Brooklyn Nets guard Kyrie Irving became the most controversial figure of the NBA before the season for his decision to remain unvaccinated.
Due to NYC’s COVID-19 jab mandate, Irving’s personal choice resulted in the star sitting out games played at the Barclays Center.
Rather than allowing Irving to be a part-time player, the Nets suspended him until he fulfilled the COVID-19 inoculation requirement to suit up in NYC.
Nets GM Sean Marks statement on Brooklyn’s decision to sit Kyrie Irving until he fulfills NYC vaccination rules: pic.twitter.com/4LBIQXt7al
— Shams Charania (@ShamsCharania) October 12, 2021
Irving has played in multiple road contests for the Nets since the decision:
BREAKING: MVP-frontrunner Kevin Durant has entered NBA Covid-19 Health & Safety protocols, making him the 8th Brooklyn Nets player to do so.
This news come a day after Kyrie Irving, not vaccinated, will play away games only, in the near future. pic.twitter.com/FJXSEU6GIp
— NBA Buzz (@OfficialNBABuzz) December 18, 2021
Brooklyn pulls off the comeback win in Indiana, 129-121.
⚫️ Kevin Durant
⚪️ Kyrie Irving
⚫️ James Harden
— Billy Reinhardt (@BillyReinhardt) January 6, 2022
Could the sampler of having Irving, Durant, and Harden on the court together persuade the Nets to play the unvaccinated point guard at home?
The organization may have found their ticket to play Irving at Barclays Center, albeit it will come at a price.
However, the fines equate to pocket change for an NBA franchise.
The Nets may have found their way to playing Kyrie Irving at home but it’ll come at a price.
— Complex Sports (@ComplexSports) January 12, 2022
Kyrie Irving Could Reportedly Play Home Games if Nets Pay Small Finehttps://t.co/uPC7EvQrhJ
— Mike (@IDontrustBiden) January 13, 2022
If Nets really want to, they can let unvaccinated Kyrie Irving play in Brooklyn – for a small fine https://t.co/PvmW10Gg49
— Stefan Bondy (@SBondyNYDN) January 12, 2022
New York Daily News had the details:
In the theoretical world occupying this column space, the Nets break that rule. They play Irving in Brooklyn starting next week with the league’s blessing, or maybe wait until the postseason and pay fines amounting to lint inside Joe Tsai’s lacrosse bag.
Let me present the penalties for noncompliance with The Key to NYC, as outlined in Bill de Blasio’s executive order:
First offense: Warning.
Second offense: $1,000 fine.
Third offense: $2,000 fine.
Fourth offense: $5,000 fine.
Fifth offense to infinity offenses: $5,000 fine.
For perspective, the Nets once paid Deron Williams $27.5 million to go away. They’re now paying $2.65 million for the shell of Paul Millsap and handed $40 million to DeAndre Jordan for being a good friend. The team’s owner, Taiwanese billionaire Tsai, may wake up tomorrow with an extra $100 million in assets, depending on the direction of the market. Irving, meanwhile, is sacrificing $400,000 per home game for refusing the jab.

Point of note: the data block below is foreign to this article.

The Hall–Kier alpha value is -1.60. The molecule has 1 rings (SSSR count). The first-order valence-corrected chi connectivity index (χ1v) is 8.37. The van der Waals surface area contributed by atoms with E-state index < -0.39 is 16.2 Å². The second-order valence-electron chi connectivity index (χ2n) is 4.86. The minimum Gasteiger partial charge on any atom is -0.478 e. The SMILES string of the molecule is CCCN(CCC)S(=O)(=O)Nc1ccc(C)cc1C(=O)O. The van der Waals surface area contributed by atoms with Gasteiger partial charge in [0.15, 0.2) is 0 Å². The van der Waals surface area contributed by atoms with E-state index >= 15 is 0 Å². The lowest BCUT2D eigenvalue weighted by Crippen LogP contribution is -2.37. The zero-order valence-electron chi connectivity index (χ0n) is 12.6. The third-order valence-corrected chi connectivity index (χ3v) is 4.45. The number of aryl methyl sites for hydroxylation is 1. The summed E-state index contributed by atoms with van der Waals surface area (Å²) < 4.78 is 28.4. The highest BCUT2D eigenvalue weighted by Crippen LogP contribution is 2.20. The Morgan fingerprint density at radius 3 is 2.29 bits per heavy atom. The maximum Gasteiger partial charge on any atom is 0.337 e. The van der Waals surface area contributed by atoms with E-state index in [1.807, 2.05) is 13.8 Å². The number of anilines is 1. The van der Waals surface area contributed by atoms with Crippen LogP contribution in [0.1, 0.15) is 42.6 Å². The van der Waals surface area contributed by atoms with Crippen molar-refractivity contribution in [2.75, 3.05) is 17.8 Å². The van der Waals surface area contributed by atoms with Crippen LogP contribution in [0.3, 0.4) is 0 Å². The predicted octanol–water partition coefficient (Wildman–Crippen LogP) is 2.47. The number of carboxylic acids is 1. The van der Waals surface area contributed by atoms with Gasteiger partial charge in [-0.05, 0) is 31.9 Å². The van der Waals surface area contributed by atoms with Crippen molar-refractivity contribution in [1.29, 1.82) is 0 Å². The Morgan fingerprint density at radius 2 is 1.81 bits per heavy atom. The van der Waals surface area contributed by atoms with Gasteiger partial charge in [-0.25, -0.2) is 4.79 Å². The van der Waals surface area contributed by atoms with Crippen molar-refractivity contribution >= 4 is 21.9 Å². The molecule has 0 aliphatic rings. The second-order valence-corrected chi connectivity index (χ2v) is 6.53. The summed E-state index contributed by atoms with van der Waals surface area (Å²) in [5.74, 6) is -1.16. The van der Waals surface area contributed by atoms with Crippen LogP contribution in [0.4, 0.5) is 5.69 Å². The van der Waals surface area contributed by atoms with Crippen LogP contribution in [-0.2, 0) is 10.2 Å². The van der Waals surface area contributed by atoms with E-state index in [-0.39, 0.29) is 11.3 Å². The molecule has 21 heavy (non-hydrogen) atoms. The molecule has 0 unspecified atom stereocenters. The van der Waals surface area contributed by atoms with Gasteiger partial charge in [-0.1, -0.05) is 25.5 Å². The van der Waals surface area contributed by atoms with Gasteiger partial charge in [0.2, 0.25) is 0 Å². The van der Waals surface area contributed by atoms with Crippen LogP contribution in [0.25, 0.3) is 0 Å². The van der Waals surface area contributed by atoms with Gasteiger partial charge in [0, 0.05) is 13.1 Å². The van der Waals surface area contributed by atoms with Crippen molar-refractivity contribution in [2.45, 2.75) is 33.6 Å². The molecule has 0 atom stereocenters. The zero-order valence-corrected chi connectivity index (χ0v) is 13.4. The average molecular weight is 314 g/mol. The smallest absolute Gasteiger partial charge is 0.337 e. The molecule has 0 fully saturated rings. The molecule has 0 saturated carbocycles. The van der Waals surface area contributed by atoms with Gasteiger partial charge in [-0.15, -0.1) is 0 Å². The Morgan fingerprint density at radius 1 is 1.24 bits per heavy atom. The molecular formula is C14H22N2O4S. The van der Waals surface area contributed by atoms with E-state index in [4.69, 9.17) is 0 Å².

A $5,000 penalty to Joe Tsai is like Joe Schmo’s 15-cent library fine. It’s annoying, avoidable, but worthwhile to enjoy an awesome book. And Kyrie Irving is awesome. Besides, the point guard’s presence probably recoups the fine — and more — in gameday revenue. It certainly boosts the TV ratings.
Kyrie Irving could be available in Nets home games if Brooklyn is willing to pay a ‘small fine’, per @SBondyNYDN
1st offense: Warning.
2nd offense: $1K fine.
3rd offense: $2K fine.
4th offense: $5K fine.
5th offense to infinity offenses: $5K fine
— NBA Central (@TheNBACentral) January 12, 2022
If I am the @BrooklynNets , I would just pay the fine each game for Kyrie Irving to play every home game for the playoffs. The max payment they would have to pay would be 68k. People would be emotional about it but I wouldn’t care.
— JayWilliams.ETH (@RealJayWilliams) January 13, 2022
The report arrives nearly a month after the Nets announced that Kyrie would return as a part-time player for games outside of New York. Irving has since played in two of Brooklyn’s past five contests, suiting up for road games against Indiana and Portland.
Exactly half of the Nets’ 42 remaining games will be played outside of New York, giving Kyrie enough of a sample size to add value to the team while only suiting up on the road. And yet, at a cost of just $5,000 a game, Brooklyn could have Irving on the floor for its home games as well.
Back in October, the Nets said Irving would not practice or play with the team until he can be a full-time participant.
“Given the evolving nature of the situation and after thorough deliberation, we have decided Kyrie Irving will not play or practice with the team until he is eligible to be a full participant,” Nets GM Sean Marks said in a statement at the time.
If the Nets move forward to dress Irving at home, it will expose the hypocrisy of NYC’s immoral COVID-19 jab mandate.
Working-class New Yorkers don’t have the luxury of a multi-million dollar salary to pay nonsensical fines.
But the Nets ignoring the NYC COVID-19 jab mandate would illustrate the idiocy of the rule and show that it’s not about health.
ESPN First Take discussed the topic: